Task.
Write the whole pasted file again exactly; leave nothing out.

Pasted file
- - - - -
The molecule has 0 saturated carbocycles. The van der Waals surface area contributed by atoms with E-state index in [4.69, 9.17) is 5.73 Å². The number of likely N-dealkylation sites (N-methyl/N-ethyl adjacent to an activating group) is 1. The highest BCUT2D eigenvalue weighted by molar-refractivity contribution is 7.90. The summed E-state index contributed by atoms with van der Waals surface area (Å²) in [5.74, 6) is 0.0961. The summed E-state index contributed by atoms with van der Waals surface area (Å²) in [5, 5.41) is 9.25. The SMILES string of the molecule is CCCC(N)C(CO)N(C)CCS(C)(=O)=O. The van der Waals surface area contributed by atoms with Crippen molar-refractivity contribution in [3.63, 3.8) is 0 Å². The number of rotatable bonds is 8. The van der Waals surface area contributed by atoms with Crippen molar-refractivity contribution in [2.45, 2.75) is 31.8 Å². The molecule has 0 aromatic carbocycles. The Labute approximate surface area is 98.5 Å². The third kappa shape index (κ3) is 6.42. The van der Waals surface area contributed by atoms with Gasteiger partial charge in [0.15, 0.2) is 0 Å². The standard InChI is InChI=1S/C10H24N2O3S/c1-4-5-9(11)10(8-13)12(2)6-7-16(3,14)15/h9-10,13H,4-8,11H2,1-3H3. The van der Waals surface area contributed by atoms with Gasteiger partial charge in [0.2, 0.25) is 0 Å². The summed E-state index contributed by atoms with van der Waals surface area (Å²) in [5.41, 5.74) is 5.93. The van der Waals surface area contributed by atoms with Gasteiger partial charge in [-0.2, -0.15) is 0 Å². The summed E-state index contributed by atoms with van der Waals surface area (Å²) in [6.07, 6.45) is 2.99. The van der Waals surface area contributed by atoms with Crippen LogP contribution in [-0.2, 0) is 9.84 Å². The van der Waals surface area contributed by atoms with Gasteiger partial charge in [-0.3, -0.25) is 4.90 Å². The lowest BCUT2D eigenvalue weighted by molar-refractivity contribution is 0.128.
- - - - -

The molecule has 0 saturated carbocycles. The van der Waals surface area contributed by atoms with E-state index in [4.69, 9.17) is 5.73 Å². The number of likely N-dealkylation sites (N-methyl/N-ethyl adjacent to an activating group) is 1. The highest BCUT2D eigenvalue weighted by molar-refractivity contribution is 7.90. The summed E-state index contributed by atoms with van der Waals surface area (Å²) in [5.74, 6) is 0.0961. The summed E-state index contributed by atoms with van der Waals surface area (Å²) in [5, 5.41) is 9.25. The SMILES string of the molecule is CCCC(N)C(CO)N(C)CCS(C)(=O)=O. The van der Waals surface area contributed by atoms with Crippen molar-refractivity contribution in [3.63, 3.8) is 0 Å². The number of rotatable bonds is 8. The van der Waals surface area contributed by atoms with Crippen molar-refractivity contribution in [2.45, 2.75) is 31.8 Å². The molecule has 0 aromatic carbocycles. The Labute approximate surface area is 98.5 Å². The third kappa shape index (κ3) is 6.42. The van der Waals surface area contributed by atoms with Gasteiger partial charge in [0.15, 0.2) is 0 Å². The standard InChI is InChI=1S/C10H24N2O3S/c1-4-5-9(11)10(8-13)12(2)6-7-16(3,14)15/h9-10,13H,4-8,11H2,1-3H3. The van der Waals surface area contributed by atoms with Gasteiger partial charge in [0.2, 0.25) is 0 Å². The summed E-state index contributed by atoms with van der Waals surface area (Å²) in [5.41, 5.74) is 5.93. The van der Waals surface area contributed by atoms with Gasteiger partial charge in [-0.2, -0.15) is 0 Å². The summed E-state index contributed by atoms with van der Waals surface area (Å²) in [6.07, 6.45) is 2.99. The van der Waals surface area contributed by atoms with Crippen LogP contribution in [-0.2, 0) is 9.84 Å². The van der Waals surface area contributed by atoms with Gasteiger partial charge in [-0.3, -0.25) is 4.90 Å². The lowest BCUT2D eigenvalue weighted by molar-refractivity contribution is 0.128.